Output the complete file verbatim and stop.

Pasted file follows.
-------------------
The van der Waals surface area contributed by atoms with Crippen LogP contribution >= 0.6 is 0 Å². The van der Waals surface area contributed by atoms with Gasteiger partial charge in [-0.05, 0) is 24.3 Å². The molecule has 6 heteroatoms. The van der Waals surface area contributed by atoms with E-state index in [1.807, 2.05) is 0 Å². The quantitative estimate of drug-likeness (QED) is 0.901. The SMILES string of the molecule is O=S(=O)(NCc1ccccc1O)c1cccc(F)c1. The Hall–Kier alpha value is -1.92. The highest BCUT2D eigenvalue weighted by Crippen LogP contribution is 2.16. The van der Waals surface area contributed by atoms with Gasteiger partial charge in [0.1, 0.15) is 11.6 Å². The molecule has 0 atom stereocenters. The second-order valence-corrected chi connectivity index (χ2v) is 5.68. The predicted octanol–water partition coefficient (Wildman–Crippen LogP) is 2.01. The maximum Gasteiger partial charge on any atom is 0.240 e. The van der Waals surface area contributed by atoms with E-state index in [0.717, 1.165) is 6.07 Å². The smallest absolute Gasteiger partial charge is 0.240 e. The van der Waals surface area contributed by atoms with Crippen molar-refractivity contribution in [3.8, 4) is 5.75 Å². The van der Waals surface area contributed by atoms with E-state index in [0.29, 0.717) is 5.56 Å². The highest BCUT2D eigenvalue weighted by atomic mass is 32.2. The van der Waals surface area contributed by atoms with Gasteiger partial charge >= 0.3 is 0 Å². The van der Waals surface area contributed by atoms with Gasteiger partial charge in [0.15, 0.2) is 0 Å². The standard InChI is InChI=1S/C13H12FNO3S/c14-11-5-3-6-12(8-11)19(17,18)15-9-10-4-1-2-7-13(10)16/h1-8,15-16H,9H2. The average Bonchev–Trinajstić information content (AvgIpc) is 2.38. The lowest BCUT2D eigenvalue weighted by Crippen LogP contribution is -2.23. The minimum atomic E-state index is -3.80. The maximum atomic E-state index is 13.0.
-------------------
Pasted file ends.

The van der Waals surface area contributed by atoms with Crippen LogP contribution >= 0.6 is 0 Å². The van der Waals surface area contributed by atoms with Gasteiger partial charge in [-0.05, 0) is 24.3 Å². The molecule has 6 heteroatoms. The van der Waals surface area contributed by atoms with E-state index in [1.807, 2.05) is 0 Å². The quantitative estimate of drug-likeness (QED) is 0.901. The SMILES string of the molecule is O=S(=O)(NCc1ccccc1O)c1cccc(F)c1. The Hall–Kier alpha value is -1.92. The highest BCUT2D eigenvalue weighted by Crippen LogP contribution is 2.16. The van der Waals surface area contributed by atoms with Gasteiger partial charge in [0.1, 0.15) is 11.6 Å². The molecule has 0 atom stereocenters. The second-order valence-corrected chi connectivity index (χ2v) is 5.68. The predicted octanol–water partition coefficient (Wildman–Crippen LogP) is 2.01. The maximum Gasteiger partial charge on any atom is 0.240 e. The van der Waals surface area contributed by atoms with E-state index in [0.717, 1.165) is 6.07 Å². The smallest absolute Gasteiger partial charge is 0.240 e. The van der Waals surface area contributed by atoms with Crippen molar-refractivity contribution in [3.8, 4) is 5.75 Å². The van der Waals surface area contributed by atoms with E-state index in [0.29, 0.717) is 5.56 Å². The highest BCUT2D eigenvalue weighted by atomic mass is 32.2. The van der Waals surface area contributed by atoms with Gasteiger partial charge >= 0.3 is 0 Å². The van der Waals surface area contributed by atoms with Gasteiger partial charge in [0.15, 0.2) is 0 Å². The standard InChI is InChI=1S/C13H12FNO3S/c14-11-5-3-6-12(8-11)19(17,18)15-9-10-4-1-2-7-13(10)16/h1-8,15-16H,9H2. The average Bonchev–Trinajstić information content (AvgIpc) is 2.38. The lowest BCUT2D eigenvalue weighted by Crippen LogP contribution is -2.23. The minimum atomic E-state index is -3.80. The maximum atomic E-state index is 13.0.